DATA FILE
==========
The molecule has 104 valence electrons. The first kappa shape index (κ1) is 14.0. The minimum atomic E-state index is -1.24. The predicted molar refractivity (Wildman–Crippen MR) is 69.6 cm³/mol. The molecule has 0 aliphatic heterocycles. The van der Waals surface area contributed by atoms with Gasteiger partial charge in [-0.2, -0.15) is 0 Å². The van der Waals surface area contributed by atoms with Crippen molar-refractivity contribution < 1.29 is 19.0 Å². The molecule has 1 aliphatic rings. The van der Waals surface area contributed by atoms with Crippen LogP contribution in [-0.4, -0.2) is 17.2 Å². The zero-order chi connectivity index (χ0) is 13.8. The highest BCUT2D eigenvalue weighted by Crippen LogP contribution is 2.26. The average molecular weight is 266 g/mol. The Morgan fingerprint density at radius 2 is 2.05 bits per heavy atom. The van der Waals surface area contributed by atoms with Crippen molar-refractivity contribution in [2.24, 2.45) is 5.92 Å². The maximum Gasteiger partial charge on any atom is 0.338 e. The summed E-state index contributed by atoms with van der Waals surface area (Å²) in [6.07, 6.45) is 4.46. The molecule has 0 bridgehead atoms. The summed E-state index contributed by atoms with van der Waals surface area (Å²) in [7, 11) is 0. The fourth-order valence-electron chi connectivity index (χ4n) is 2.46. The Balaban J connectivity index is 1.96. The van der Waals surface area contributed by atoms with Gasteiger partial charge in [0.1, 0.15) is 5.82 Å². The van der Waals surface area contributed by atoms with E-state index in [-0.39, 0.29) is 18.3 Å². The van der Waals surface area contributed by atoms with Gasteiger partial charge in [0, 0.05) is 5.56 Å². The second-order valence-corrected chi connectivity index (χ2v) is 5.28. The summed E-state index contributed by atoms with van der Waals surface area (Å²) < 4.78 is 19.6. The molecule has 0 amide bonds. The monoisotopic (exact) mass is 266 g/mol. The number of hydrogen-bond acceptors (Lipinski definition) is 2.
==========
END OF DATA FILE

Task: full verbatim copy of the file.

The molecule has 104 valence electrons. The first kappa shape index (κ1) is 14.0. The minimum atomic E-state index is -1.24. The predicted molar refractivity (Wildman–Crippen MR) is 69.6 cm³/mol. The molecule has 0 aliphatic heterocycles. The van der Waals surface area contributed by atoms with Gasteiger partial charge in [-0.2, -0.15) is 0 Å². The van der Waals surface area contributed by atoms with Crippen molar-refractivity contribution < 1.29 is 19.0 Å². The molecule has 1 aliphatic rings. The van der Waals surface area contributed by atoms with Crippen LogP contribution in [-0.4, -0.2) is 17.2 Å². The zero-order chi connectivity index (χ0) is 13.8. The highest BCUT2D eigenvalue weighted by Crippen LogP contribution is 2.26. The average molecular weight is 266 g/mol. The Morgan fingerprint density at radius 2 is 2.05 bits per heavy atom. The van der Waals surface area contributed by atoms with Crippen molar-refractivity contribution in [2.24, 2.45) is 5.92 Å². The maximum Gasteiger partial charge on any atom is 0.338 e. The summed E-state index contributed by atoms with van der Waals surface area (Å²) in [6.07, 6.45) is 4.46. The molecule has 0 bridgehead atoms. The summed E-state index contributed by atoms with van der Waals surface area (Å²) in [7, 11) is 0. The fourth-order valence-electron chi connectivity index (χ4n) is 2.46. The Balaban J connectivity index is 1.96. The van der Waals surface area contributed by atoms with Gasteiger partial charge in [0.1, 0.15) is 5.82 Å². The van der Waals surface area contributed by atoms with E-state index in [-0.39, 0.29) is 18.3 Å². The van der Waals surface area contributed by atoms with Gasteiger partial charge in [0, 0.05) is 5.56 Å². The second-order valence-corrected chi connectivity index (χ2v) is 5.28. The summed E-state index contributed by atoms with van der Waals surface area (Å²) < 4.78 is 19.6. The molecule has 0 amide bonds. The monoisotopic (exact) mass is 266 g/mol. The number of hydrogen-bond acceptors (Lipinski definition) is 2.